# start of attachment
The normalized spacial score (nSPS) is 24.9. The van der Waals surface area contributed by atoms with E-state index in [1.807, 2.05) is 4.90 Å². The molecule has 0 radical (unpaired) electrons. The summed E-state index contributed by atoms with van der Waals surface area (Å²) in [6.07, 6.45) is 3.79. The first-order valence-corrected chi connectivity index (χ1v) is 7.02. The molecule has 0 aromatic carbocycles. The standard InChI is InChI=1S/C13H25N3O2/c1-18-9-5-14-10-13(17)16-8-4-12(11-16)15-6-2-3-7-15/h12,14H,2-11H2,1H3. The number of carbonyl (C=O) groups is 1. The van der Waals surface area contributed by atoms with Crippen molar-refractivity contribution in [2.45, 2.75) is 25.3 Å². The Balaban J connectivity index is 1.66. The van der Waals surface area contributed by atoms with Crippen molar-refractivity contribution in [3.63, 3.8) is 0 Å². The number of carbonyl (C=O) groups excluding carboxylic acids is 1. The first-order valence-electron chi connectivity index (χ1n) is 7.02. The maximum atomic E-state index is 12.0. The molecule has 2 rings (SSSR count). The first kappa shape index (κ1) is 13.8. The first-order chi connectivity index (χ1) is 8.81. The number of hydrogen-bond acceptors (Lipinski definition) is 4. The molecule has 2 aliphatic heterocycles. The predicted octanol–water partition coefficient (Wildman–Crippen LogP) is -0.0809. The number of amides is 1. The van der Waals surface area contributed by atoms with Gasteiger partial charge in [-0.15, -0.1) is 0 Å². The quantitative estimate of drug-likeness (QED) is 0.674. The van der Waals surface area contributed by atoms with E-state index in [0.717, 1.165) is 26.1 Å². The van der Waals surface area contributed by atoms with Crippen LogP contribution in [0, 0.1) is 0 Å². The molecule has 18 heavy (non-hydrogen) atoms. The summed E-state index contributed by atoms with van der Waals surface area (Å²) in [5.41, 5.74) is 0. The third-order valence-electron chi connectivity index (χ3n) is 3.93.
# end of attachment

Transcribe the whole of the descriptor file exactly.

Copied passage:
The normalized spacial score (nSPS) is 24.9. The van der Waals surface area contributed by atoms with E-state index in [1.807, 2.05) is 4.90 Å². The molecule has 0 radical (unpaired) electrons. The summed E-state index contributed by atoms with van der Waals surface area (Å²) in [6.07, 6.45) is 3.79. The first-order valence-corrected chi connectivity index (χ1v) is 7.02. The molecule has 0 aromatic carbocycles. The standard InChI is InChI=1S/C13H25N3O2/c1-18-9-5-14-10-13(17)16-8-4-12(11-16)15-6-2-3-7-15/h12,14H,2-11H2,1H3. The number of carbonyl (C=O) groups is 1. The van der Waals surface area contributed by atoms with Crippen molar-refractivity contribution in [2.45, 2.75) is 25.3 Å². The Balaban J connectivity index is 1.66. The van der Waals surface area contributed by atoms with Crippen molar-refractivity contribution in [3.63, 3.8) is 0 Å². The number of carbonyl (C=O) groups excluding carboxylic acids is 1. The first-order valence-electron chi connectivity index (χ1n) is 7.02. The maximum atomic E-state index is 12.0. The molecule has 2 rings (SSSR count). The first kappa shape index (κ1) is 13.8. The first-order chi connectivity index (χ1) is 8.81. The number of hydrogen-bond acceptors (Lipinski definition) is 4. The molecule has 2 aliphatic heterocycles. The predicted octanol–water partition coefficient (Wildman–Crippen LogP) is -0.0809. The number of amides is 1. The van der Waals surface area contributed by atoms with Gasteiger partial charge in [-0.15, -0.1) is 0 Å². The quantitative estimate of drug-likeness (QED) is 0.674. The van der Waals surface area contributed by atoms with E-state index in [0.717, 1.165) is 26.1 Å². The van der Waals surface area contributed by atoms with Crippen LogP contribution in [0, 0.1) is 0 Å². The molecule has 18 heavy (non-hydrogen) atoms. The summed E-state index contributed by atoms with van der Waals surface area (Å²) in [5.41, 5.74) is 0. The third-order valence-electron chi connectivity index (χ3n) is 3.93.